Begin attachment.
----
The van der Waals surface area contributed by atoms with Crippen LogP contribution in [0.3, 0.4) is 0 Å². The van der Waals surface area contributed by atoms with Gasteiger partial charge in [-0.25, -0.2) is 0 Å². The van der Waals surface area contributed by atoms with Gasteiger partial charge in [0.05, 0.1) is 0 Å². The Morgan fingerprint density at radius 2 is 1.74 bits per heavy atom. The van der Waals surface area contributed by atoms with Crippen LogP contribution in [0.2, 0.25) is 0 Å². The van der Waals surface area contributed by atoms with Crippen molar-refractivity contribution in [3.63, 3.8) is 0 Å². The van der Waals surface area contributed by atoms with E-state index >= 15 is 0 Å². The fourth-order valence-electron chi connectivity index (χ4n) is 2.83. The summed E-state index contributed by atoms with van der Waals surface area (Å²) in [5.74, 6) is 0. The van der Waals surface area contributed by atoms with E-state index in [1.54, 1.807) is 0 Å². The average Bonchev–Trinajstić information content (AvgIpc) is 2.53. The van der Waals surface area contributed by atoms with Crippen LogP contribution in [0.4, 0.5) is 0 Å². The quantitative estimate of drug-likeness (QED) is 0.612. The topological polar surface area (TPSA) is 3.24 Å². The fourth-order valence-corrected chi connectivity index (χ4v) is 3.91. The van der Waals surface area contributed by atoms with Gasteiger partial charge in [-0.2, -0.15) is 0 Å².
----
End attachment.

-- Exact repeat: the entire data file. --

The van der Waals surface area contributed by atoms with Crippen LogP contribution in [0.3, 0.4) is 0 Å². The van der Waals surface area contributed by atoms with Gasteiger partial charge in [-0.25, -0.2) is 0 Å². The van der Waals surface area contributed by atoms with Gasteiger partial charge in [0.05, 0.1) is 0 Å². The Morgan fingerprint density at radius 2 is 1.74 bits per heavy atom. The van der Waals surface area contributed by atoms with Crippen LogP contribution in [0.2, 0.25) is 0 Å². The van der Waals surface area contributed by atoms with Crippen molar-refractivity contribution in [3.63, 3.8) is 0 Å². The van der Waals surface area contributed by atoms with E-state index >= 15 is 0 Å². The fourth-order valence-electron chi connectivity index (χ4n) is 2.83. The summed E-state index contributed by atoms with van der Waals surface area (Å²) in [5.74, 6) is 0. The van der Waals surface area contributed by atoms with E-state index in [1.54, 1.807) is 0 Å². The average Bonchev–Trinajstić information content (AvgIpc) is 2.53. The van der Waals surface area contributed by atoms with Crippen LogP contribution in [0.4, 0.5) is 0 Å². The quantitative estimate of drug-likeness (QED) is 0.612. The topological polar surface area (TPSA) is 3.24 Å². The fourth-order valence-corrected chi connectivity index (χ4v) is 3.91. The van der Waals surface area contributed by atoms with Gasteiger partial charge in [-0.2, -0.15) is 0 Å².